Drownings are one of the most common causes of childhood deaths. While drownings are completely preventable, many parents make the mistake of thinking that safe pools or swimming areas and monitoring their children are enough.
One family learned the hard way how easily a child can drown.
Nicole Hughes and her family were on vacation with several other families when she made the mistake of thinking her child was watching television with the others. Instead, her three-year-old son had snuck outside and fallen into a pool. Nicole found him just a few minutes later. Friends tried to resuscitate him before he was life-flighted to the hospital. Sadly, the doctors couldn’t save the toddler. Nicole and the family were understandably heartbroken.
Nicole vowed to make sure other children don’t suffer the same fate as her son.
She established Levi’s Legacy and came up with a way to help parents keep a closer eye on their children when they are around water. She said,
“I cannot get Levi back. If lying in bed and crying would bring him back, I would never leave my bed,” Hughes told A Plus. “Every single day since June 10, I have heard news of other children drowning. My already-shattered heart felt even more broken with each drowning death.”
“I knew I could not sit back all summer and not at least try to spread awareness about the real truth of drowning. I won’t have any new stories about my son. He will not have any more chapters in his life. By creating Levi’s Legacy, I have added new chapters to his story.”
Nicole created something called the Water Guardian.
It is a tag that tells everyone who is watching the child. It can be used in a pool or around any body of water. It lets everyone know who is watching that child so that nobody assumes that someone else is watching him when in reality the child is unsupervised.
“Multiple barriers are important when it comes to preventing drowning. Fences, alarms, doors, and swimming lessons are all important. But, constant supervision is the most important method to prevent drowning.”
Nicole is proud of her design.
She is confident that it will not only save lives but also help parents relax a little more when around the water with their children. She added,
“The Water Guardian tag provides a tangible reminder of who is in charge of supervising. Instead of just casually asking someone ‘hey, can you watch the kids for a minute,’ the Water Guardian tag provides designated, purposeful supervision. It is also a reminder to watch children when they have access to water, even when they are NOT swimming. Sixty-nine percent of children who drown do so during non-designated swim time, like when parents are cleaning up from after dinner, or when they are unloading the car at a beach house.”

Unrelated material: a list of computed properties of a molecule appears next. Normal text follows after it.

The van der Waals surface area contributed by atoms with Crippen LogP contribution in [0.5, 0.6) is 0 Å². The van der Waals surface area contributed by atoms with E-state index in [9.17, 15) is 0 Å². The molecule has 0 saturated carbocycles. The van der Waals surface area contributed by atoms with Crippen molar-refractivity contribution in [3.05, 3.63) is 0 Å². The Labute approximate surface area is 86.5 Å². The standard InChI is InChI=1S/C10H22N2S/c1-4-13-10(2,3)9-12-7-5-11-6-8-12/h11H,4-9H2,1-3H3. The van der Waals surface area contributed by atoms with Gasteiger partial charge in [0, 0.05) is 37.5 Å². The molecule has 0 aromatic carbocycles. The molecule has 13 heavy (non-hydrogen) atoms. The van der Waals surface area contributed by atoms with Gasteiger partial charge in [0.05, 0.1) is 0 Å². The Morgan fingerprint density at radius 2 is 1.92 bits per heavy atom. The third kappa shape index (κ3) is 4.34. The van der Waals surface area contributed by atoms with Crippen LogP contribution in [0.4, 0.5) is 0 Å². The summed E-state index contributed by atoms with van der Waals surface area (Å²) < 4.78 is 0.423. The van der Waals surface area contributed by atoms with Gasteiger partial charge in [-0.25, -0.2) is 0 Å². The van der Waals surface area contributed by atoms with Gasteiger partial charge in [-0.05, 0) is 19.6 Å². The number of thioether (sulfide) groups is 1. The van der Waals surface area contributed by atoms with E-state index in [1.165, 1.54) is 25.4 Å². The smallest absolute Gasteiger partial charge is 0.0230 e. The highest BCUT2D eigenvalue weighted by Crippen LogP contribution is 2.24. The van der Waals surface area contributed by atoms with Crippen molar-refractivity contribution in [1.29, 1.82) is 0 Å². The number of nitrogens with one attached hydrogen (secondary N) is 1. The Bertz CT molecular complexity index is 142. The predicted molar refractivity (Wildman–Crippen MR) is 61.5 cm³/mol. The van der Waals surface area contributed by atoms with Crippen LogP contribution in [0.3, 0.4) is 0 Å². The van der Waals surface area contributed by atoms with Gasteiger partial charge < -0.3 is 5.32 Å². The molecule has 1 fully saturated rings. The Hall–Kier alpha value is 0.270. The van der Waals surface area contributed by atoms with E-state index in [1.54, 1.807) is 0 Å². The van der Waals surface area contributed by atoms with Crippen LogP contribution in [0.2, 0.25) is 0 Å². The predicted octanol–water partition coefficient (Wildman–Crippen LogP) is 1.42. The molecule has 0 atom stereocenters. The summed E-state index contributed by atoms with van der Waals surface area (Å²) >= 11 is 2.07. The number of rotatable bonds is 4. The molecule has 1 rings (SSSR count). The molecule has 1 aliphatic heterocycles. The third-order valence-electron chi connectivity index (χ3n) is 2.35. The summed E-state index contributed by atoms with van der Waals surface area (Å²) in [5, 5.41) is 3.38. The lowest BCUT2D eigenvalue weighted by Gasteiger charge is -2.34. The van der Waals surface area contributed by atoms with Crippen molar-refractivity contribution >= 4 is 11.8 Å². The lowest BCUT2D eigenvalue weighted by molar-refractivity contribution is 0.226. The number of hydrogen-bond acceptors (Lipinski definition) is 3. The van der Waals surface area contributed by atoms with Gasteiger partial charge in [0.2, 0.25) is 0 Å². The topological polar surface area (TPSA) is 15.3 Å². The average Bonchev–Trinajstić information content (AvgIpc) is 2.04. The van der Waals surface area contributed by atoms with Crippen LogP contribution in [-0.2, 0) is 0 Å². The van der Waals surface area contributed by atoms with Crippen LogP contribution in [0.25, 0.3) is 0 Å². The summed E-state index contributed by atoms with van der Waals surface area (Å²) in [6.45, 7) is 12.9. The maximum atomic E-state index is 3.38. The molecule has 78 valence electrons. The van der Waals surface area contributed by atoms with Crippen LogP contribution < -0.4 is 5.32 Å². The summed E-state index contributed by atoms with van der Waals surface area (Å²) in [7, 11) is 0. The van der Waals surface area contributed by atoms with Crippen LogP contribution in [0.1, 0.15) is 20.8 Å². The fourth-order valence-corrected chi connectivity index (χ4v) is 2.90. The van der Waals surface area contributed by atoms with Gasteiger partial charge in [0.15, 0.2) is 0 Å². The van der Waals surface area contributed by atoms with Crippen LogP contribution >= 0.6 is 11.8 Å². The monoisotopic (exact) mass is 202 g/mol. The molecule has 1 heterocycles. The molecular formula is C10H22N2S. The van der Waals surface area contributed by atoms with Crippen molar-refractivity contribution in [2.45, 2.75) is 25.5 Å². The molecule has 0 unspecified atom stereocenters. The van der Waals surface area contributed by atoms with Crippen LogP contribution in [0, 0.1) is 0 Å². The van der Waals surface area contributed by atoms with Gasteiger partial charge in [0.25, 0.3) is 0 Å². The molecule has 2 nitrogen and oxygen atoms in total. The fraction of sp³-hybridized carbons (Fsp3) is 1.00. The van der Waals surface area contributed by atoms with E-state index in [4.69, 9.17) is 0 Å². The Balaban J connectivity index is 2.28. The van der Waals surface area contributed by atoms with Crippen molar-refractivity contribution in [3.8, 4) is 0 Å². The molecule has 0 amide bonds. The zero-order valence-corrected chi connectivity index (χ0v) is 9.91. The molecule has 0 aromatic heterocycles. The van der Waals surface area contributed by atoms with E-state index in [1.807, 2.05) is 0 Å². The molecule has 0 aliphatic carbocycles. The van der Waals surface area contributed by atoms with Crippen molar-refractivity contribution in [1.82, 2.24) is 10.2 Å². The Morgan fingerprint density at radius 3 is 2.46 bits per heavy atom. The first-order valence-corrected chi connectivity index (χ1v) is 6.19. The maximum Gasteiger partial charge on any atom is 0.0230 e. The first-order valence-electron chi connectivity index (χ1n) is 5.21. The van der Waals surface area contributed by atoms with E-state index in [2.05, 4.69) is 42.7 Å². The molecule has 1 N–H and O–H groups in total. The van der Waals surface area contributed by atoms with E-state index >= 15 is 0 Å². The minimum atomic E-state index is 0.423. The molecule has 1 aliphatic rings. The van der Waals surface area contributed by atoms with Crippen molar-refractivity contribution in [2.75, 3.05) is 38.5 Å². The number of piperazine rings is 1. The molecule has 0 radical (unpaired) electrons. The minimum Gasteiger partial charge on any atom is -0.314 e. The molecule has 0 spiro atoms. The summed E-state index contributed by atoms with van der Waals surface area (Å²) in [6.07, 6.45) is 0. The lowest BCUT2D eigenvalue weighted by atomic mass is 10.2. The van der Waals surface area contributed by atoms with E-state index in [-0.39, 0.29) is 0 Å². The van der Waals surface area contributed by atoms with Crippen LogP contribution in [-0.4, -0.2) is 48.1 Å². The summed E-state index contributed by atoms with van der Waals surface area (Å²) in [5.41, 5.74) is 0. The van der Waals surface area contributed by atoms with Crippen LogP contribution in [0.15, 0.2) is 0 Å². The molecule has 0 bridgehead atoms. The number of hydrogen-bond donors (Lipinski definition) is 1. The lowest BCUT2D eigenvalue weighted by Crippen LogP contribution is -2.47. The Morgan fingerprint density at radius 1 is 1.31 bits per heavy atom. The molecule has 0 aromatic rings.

Although she believes her invention will help save many lives, she wants parents to know that they still need to monitor their children carefully and never assume they are safe around water.
“The research consistently proves there is no alternative to supervision when it comes to water safety. Levi got out of a heavy door, and the pool had a fence. And, both of his parents — and several other adults — were in the room when he slipped away for a moment.”
Many experts endorse The Water Guardian. BJ Fisher, director of health and safety for American Lifeguard Association, Inc. said,
“Knowing Levi’s story, my heart feels so harmed. We feel this is a truly worthy cause, and it’s a movement that really will save a lot of lives.”
Nicole wants people to know that she wasn’t a careless or neglectful parent and never thought this would happen to her.
She was always careful around water and taught her children about the dangers of going in and around water without an adult. Still, it only took a few seconds for her life to change forever. She said
“I took water safety seriously. My children were always in life jackets; they took swim lessons. I always watched them carefully when swimming. I wish I had known that a child can drown in 30 seconds, that it is silent, and that there is not often a struggle.”
She encourages parents to learn about the risk of drowning and ways to prevent it.
Nobody wants to think about their child drowning, but it is something that people need to think and talk about more often. She said,
“Drowning needs to be part of our national culture. We need to shift our mindset in how we look at the water. Yes, water is fun, but water is also deadly. Teach your children to respect water. Remember that a child can drown in a tiny amount of water — a bucket, a ditch filled with rainwater, a pool, a pond, an ocean. Please be aware of the silent, ruthless killer that is drowning.”
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Source: A Plus